In the past several years, a few investigators have undertaken new approaches to the problem of trying to understand how drugs attack cells and how they may be utilized more effectively in killing cancer while sparing normal cells. Through studies of cell kinetics, scientists have been comparing the growth characteristics of populations of cancer and normal cells and determining the relative effects of known cancer drugs on them. These studies have been carried out in tissue culture and in animal systems, such as mice bearing an advanced transplanted lymphoma which hopefully would serve as a "model" for the development of a rationale for the curative treatment of human leukemia.
Scientists can gain insight into the effects of drugs on cancerous and normal cells by comparing the growth characteristics of each type. The exponential curve illustrated above represents the theoretical rate of tumor cell growth, assuming that the cells are identical and non-differentiating. Each cell divides into 2 cells once each generation time, so that by 10 generations a single cell proliferates into 1,000 (10^2) cells.
Alkylating agents, such as nitrogen mustard, attack cells in all phases of the division cycle; antimetabolites, such as methotrexate, attack cells only in the S phase; the action of vincristine, a mitotic inhibitor, seems to occur in the G 2 phase, just prior to mitosis. Thus, the toxic effects of drugs appear related to the different phases of the cell division cycle. Normal cells have periods when drugs do not affect them; but tumor cells are not protected in this way from the toxicity of drugs. This information suggests a way of producing selective toxicity; that is, increasing the destruction of a tumor cell population without increasing the destruction of normal cells.
Calculations based on laboratory experiments suggested that the simplest situation for cell growth would hypothetically be one in which a tumor consists of identical, actively proliferating nondifferentiating cells. Each tumor cell divides into two cells once each generation time (the time for one entire division cycle) and the generation time is approximately the same for all cells in the population. The sequence of doubling is such that by 10 generations a single cell proliferates into 1,000 (10^3) cells. The growth of many cells following the same behavior will follow the same rule and will result in a thousandfold increase every 10 generations. Such growth is called exponential or logarithmic, and its pattern can be predictably charted as a smooth curve.
It was also estimated that to be detected a tumor must have a volume of at least 1 cubic centimeter (1x1x1 centimeter) consisting of roughly 10^9 cells (1 billion or 1,000,000,000); the estimate for a critical volume, that is, one that would kill a patient, is 1,000 cubic centimeters (10 x 10 x 10 cm.), or roughly 1012 cells (1 trillion). Since these values are a thousandfold (103) apart, their separation in time represents 10 generations of growth.
It has been calculated that the best therapies today can reduce the lymphocytic leukemic cell population in acute leukemia of childhood from 1012 to 106. At this point the disease is undetectable and the patient is in "complete remission." The goal of chemotherapy, then, is to reduce the last million leukemic cells (106) to zero, since scientists, in general, assume that 100 percent cell kill of leukemic cells is necessary to achieve cure. This assumption is based on a study showing that a single leukemic cell implanted in a mouse could multiply and eventually cause the death of the animal.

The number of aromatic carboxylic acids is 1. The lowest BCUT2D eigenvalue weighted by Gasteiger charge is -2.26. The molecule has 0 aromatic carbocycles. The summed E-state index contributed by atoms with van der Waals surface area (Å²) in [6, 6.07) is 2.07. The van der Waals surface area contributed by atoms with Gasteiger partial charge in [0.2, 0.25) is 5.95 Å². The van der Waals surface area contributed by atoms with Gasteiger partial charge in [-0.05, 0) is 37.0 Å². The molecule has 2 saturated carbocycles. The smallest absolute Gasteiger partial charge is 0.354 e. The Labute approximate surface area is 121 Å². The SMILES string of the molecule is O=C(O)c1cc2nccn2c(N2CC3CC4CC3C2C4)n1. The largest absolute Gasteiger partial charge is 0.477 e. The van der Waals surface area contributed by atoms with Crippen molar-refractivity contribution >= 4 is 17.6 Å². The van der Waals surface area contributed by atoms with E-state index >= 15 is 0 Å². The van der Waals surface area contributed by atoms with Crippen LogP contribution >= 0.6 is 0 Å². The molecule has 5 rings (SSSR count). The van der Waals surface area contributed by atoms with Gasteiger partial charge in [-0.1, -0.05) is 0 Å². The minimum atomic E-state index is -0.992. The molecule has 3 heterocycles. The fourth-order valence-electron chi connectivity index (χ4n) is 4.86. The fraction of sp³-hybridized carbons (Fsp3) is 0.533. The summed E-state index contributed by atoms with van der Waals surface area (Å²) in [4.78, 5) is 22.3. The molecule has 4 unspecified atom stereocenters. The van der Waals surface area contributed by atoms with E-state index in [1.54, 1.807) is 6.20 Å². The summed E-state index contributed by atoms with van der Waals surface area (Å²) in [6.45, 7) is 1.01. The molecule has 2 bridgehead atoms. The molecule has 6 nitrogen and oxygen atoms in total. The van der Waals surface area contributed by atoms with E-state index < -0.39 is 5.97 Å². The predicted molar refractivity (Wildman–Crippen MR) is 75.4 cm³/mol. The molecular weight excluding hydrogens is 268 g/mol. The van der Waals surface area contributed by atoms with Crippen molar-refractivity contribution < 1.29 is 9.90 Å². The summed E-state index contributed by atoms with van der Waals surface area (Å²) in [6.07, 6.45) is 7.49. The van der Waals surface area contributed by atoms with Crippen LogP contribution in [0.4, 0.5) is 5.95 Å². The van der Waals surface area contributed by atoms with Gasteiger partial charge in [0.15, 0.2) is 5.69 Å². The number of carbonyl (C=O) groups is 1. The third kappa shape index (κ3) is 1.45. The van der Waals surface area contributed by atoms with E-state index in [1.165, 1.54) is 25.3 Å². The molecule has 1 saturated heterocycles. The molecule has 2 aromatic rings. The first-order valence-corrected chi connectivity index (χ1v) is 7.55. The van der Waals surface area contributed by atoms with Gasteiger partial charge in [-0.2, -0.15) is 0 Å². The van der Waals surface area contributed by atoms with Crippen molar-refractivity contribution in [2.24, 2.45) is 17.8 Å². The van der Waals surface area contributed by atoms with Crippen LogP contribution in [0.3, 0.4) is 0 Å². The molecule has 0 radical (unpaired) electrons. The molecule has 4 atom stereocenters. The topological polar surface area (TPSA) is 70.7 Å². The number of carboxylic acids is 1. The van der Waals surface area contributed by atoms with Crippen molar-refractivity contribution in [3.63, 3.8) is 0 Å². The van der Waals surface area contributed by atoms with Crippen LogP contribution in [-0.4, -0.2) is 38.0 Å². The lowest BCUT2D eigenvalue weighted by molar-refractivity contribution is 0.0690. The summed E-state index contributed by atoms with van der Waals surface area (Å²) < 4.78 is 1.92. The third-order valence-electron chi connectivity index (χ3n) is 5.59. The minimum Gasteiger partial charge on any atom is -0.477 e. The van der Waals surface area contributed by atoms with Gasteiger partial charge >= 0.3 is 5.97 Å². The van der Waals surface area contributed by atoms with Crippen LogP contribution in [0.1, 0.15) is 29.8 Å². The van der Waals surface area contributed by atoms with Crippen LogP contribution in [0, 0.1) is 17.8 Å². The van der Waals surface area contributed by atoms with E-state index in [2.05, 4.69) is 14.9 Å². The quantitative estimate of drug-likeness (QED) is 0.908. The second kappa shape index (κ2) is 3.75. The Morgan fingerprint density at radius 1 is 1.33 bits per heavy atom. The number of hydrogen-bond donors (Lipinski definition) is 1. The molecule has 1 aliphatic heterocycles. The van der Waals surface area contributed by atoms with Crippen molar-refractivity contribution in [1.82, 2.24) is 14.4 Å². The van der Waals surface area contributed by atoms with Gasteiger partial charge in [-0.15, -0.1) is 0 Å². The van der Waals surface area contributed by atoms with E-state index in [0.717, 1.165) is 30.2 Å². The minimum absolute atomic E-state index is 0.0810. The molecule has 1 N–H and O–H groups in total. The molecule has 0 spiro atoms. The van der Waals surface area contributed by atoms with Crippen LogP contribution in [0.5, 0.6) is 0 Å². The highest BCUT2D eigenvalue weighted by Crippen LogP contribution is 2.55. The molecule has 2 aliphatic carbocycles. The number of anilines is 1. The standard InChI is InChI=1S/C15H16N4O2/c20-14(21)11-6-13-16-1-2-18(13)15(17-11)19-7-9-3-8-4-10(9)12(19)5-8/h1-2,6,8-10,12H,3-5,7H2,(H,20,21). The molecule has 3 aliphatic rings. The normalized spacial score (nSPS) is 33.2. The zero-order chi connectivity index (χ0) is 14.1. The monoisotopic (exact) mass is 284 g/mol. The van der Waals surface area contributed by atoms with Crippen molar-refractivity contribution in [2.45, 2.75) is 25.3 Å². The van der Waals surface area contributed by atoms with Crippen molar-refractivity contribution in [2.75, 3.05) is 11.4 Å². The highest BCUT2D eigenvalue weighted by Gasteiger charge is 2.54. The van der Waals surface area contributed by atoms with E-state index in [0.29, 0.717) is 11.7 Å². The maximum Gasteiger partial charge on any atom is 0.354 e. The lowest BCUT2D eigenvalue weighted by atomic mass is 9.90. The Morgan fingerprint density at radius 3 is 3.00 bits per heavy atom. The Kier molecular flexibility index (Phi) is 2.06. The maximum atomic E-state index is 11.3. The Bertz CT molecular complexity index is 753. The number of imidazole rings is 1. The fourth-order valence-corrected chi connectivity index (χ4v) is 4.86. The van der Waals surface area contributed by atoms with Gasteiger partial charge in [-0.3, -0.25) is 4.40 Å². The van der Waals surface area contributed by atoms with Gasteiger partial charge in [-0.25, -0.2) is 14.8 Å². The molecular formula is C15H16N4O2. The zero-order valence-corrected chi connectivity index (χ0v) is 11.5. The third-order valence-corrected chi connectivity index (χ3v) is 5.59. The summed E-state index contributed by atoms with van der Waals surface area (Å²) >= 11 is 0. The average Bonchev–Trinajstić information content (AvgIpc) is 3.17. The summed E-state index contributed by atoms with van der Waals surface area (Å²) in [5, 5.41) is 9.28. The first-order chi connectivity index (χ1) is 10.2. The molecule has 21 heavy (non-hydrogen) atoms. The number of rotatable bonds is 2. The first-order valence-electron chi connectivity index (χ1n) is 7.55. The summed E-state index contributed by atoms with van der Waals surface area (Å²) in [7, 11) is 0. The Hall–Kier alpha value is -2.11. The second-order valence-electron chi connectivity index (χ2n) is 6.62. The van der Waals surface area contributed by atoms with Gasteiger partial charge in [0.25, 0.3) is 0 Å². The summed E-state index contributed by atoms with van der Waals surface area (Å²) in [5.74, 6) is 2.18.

The practical problems are many. Quantitative methods for measuring the number of tumor cells remaining after treatment are being sought. At the present time, the number of cancer cells ordinarily cannot be measured below the 109 level, and they can be determined only indirectly by the duration of unmain-tained remission. Also, investigators are recognizing that diameter, volume, or weight is not a satisfactory end point for measuring the response of a solid tumor to treatment, since the size of a tumor seems to be related to the proportion of viable and dividing cells and dead and dying cells. After an effective treatment the size of the tumor may increase slightly, even though a large fraction of the tumor cells may have been killed. Sometimes, after cells have been exposed to a lethal dose of a drug they can go through one more mitosis and actually show an increase in volume, before the tumor decreases in volume and then regrowth begins.
Other problems relate to the fact that tumors are not uniform in growth or composition. Experimental solid tumors and mouse leukemia cells grow exponentially at first, but then the rate of increase slows down. In addition, after treatment with drugs some remaining tumor cells may be different kinetically; for example, they may be in a prolonged resting phase, and may therefore be less susceptible to attack by drugs.
Significant information has been obtained indicating that a judicious choice and spacing of drugs may produce selective toxicity: it is possible to increase doses of some drugs to increase destruction of a tumor cell population without increasing normal cell kill. This selective toxicity appears related to the effects of the drugs on different stages of the cell division cycle. In general, alkylating agents, such as nitrogen mustard, act on cells in all phases of the generation cycle and also act on some resting cells. Antimetabolites, such as methotrexate, attack cells only in the S (DNA synthesis) phase of the generation cycle and do not act on resting cells. Vincristine, a mitotic inhibitor, has not yet been as thoroughly studied; its action seems to occur in the G2 phase, just prior to mitosis.